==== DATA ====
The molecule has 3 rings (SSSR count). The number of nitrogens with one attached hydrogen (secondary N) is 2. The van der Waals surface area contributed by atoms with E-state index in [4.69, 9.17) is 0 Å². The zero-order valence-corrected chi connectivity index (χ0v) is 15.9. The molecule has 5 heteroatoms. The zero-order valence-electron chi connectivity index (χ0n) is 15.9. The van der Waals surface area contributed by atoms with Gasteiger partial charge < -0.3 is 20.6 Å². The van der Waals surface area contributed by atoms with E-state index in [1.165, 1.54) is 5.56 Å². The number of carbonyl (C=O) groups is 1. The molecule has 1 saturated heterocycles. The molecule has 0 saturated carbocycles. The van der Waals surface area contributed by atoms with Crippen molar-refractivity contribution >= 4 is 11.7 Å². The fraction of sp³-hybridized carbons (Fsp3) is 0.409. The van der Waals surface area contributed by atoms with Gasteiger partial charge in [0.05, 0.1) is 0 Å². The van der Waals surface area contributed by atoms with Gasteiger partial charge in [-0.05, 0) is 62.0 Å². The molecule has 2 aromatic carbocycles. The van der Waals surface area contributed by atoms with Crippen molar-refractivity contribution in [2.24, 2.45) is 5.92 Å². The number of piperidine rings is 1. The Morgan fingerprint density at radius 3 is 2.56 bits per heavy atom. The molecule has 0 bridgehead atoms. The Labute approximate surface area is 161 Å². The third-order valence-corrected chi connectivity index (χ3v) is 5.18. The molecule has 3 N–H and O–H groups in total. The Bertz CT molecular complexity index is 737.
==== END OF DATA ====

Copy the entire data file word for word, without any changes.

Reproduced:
The molecule has 3 rings (SSSR count). The number of nitrogens with one attached hydrogen (secondary N) is 2. The van der Waals surface area contributed by atoms with E-state index in [4.69, 9.17) is 0 Å². The zero-order valence-corrected chi connectivity index (χ0v) is 15.9. The molecule has 5 heteroatoms. The zero-order valence-electron chi connectivity index (χ0n) is 15.9. The van der Waals surface area contributed by atoms with Gasteiger partial charge < -0.3 is 20.6 Å². The van der Waals surface area contributed by atoms with E-state index in [1.165, 1.54) is 5.56 Å². The number of carbonyl (C=O) groups is 1. The molecule has 1 saturated heterocycles. The molecule has 0 saturated carbocycles. The van der Waals surface area contributed by atoms with Crippen molar-refractivity contribution >= 4 is 11.7 Å². The fraction of sp³-hybridized carbons (Fsp3) is 0.409. The van der Waals surface area contributed by atoms with Gasteiger partial charge in [0.05, 0.1) is 0 Å². The van der Waals surface area contributed by atoms with Gasteiger partial charge in [-0.05, 0) is 62.0 Å². The molecule has 2 aromatic carbocycles. The van der Waals surface area contributed by atoms with Crippen molar-refractivity contribution in [2.24, 2.45) is 5.92 Å². The number of piperidine rings is 1. The Morgan fingerprint density at radius 3 is 2.56 bits per heavy atom. The molecule has 0 bridgehead atoms. The Labute approximate surface area is 161 Å². The third-order valence-corrected chi connectivity index (χ3v) is 5.18. The molecule has 3 N–H and O–H groups in total. The Bertz CT molecular complexity index is 737.